Additionally, we advise a number of nations and territories throughout the Pacific region on conservation matters, sharing our experiences from Samoa, and developing and managing region-wide projects, such as the Polynesian-Micronesia Hotspot project.

Conservation International Samoa also acts as a technical hub for the Pacific region. Both terrestrial and marine staff advise and implement work across the Pacific, using many products and experiences developed in Samoa.

What we do

Dancers welcome the Hokule‘a (traditional Polynesian sailing vessel) into port in Apia, Samoa.
© CI/Greg Stone

Empowering communities

Conservation International is empowering communities to help people responsibly care for their natural wealth so that they continue to deliver tangible benefits into the future. We do this by promoting sustainable farming and fisheries management, and assisting in shaping policies with the Samoan Government to help make sound decisions on environmental policy development.

Vegetation in Samoa
© CI/John Martin

Sustainable forestry and agriculture

Conservation International is working with the Government of Samoa to strengthen its capacity to identify climate change-driven risks and increase the resilience of rural communities. This is exampled in our projects such as the Integration of Climate Change Risks and Resilience into Forestry Management in Samoa (ICCRIFS) and Strengthening Multi-Sectoral Management of Critical Landscapes (SMSMCL) in Samoa.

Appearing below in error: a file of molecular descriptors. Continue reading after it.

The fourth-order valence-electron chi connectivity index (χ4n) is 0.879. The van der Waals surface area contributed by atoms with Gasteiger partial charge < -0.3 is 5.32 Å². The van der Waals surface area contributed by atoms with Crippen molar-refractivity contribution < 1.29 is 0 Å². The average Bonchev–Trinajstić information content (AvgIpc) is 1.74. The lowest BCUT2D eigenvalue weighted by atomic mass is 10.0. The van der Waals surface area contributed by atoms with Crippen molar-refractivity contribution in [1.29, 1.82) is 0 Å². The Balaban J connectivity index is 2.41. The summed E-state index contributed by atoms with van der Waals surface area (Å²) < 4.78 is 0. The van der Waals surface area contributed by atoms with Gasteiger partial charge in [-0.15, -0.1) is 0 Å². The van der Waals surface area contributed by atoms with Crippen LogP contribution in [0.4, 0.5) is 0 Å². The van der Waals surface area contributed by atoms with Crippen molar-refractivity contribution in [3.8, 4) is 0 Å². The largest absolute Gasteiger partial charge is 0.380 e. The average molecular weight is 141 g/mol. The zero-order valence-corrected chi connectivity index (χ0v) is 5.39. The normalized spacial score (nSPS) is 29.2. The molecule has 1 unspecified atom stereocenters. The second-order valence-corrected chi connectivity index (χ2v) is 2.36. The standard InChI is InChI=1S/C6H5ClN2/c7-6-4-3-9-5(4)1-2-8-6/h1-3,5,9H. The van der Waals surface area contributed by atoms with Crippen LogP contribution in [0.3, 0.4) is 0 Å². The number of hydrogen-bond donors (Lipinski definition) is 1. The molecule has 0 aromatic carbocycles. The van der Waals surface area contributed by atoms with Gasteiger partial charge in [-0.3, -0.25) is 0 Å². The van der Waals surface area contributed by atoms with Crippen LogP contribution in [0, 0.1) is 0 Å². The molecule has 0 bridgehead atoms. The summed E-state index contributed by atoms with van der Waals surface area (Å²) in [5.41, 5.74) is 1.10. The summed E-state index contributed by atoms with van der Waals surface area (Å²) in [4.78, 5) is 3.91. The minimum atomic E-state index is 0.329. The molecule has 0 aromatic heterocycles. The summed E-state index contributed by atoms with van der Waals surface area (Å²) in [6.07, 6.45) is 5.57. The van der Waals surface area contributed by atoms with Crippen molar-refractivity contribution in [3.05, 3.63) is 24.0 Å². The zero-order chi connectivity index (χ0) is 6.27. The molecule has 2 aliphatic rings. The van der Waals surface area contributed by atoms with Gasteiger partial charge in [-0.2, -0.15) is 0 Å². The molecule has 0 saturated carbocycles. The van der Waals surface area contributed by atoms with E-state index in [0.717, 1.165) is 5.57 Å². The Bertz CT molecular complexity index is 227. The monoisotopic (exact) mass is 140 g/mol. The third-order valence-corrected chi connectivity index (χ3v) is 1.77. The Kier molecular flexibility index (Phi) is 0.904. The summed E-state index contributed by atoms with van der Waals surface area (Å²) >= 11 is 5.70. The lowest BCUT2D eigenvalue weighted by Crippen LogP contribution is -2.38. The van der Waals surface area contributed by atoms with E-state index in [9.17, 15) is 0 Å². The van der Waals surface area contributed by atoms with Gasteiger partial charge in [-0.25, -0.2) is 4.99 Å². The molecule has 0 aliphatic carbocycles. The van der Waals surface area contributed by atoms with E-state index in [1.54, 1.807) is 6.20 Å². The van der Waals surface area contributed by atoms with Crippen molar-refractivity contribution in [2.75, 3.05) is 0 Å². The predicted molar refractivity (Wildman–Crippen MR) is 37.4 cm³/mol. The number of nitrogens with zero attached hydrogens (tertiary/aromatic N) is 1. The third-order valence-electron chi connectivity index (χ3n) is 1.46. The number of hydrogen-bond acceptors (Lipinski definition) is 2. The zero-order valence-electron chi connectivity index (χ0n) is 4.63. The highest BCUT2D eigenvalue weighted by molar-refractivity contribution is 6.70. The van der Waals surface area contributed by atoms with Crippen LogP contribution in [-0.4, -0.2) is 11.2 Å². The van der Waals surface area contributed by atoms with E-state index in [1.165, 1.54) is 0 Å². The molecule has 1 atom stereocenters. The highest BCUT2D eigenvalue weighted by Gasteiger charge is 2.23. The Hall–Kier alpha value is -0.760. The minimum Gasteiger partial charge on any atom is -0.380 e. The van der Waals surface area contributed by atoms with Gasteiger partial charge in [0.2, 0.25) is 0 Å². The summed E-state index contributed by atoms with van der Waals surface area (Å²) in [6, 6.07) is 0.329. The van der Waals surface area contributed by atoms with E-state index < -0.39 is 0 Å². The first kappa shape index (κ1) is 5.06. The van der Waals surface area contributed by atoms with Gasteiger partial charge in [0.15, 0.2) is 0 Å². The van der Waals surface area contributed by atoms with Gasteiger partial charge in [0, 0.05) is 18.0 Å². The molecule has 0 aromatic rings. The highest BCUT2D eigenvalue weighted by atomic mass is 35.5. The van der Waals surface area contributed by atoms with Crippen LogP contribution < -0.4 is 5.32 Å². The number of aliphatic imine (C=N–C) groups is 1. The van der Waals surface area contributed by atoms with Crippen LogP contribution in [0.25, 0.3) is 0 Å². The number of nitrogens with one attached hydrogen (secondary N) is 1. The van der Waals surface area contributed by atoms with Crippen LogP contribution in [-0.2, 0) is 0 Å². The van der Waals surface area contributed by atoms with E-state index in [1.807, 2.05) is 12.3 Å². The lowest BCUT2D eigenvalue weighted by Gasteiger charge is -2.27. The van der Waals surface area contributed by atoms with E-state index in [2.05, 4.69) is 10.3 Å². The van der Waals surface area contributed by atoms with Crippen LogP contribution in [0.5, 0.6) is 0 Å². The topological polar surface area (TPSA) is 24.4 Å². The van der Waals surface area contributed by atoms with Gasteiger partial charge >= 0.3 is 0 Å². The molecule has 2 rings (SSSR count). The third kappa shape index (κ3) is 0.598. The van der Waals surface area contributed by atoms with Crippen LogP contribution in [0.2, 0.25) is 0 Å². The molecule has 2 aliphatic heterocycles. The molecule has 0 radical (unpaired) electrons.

A school of snapper in Raja Ampat, West Papua, Indonesia
© Keith A. Ellenbogen

Ocean Health Index

We are working with local partners to measure and track ocean health with the goal of improving ocean and coastal management.

Samoa BioRAP 2016
© CI/Zhong Ruifeng

Fieldwork

Our scientists are working on the ground to help communities in their efforts to sustainably manage their lands, rivers and oceans. Fieldwork from April, 2016 includes the natural capital mapping for biodiversity, field surveys including Biodiversity Rapid Assessment surveys, Fish Biodiversity surveys, MPA monitoring surveys, and Crown of Thorn surveys and control missions.

Coral reef: hard corals, soft corals and tropical fish
© Comstock Images

Reef protection

In partnership with the Samoan government, we are working to improve the knowledge on and value of Samoa’s coral reefs through marine resource monitoring. This will inform improved decision making for coral reef and coastal marine habitats especially with regard to local tourism and fisheries.

Samoa voyage, May 2017
© CI/John Martin

Key biodiversity areas

Conservation International has been working in partnership with the Ministry of Natural Resources to develop and manage Key Biodiversity Areas in Samoa, which identifies and designates areas of international importance for biodiversity conservation using globally standardized criteria.

Samoa BioRAP 2016
© CI/Zhong Ruifeng

Local conservation partnerships

Conservation International and the Samoa Conservation Society work collaboratively to undertake research, raise awareness, educate and exchange information. The Samoa Conservation Society is a local non-governmental organization dedicated to conserving Samoa’s biological diversity and natural heritage.

The Vaka, a traditional double-hulled voyaging canoe
© CI/Schannel van Dijken

Preserving cultural heritage

Conservation International Samoa recognizes the importance of respecting the cultural heritage of local communities. We work closely with the Samoa Voyaging Society to preserve the ways of the traditional voyaging, onboard the Gaualofa.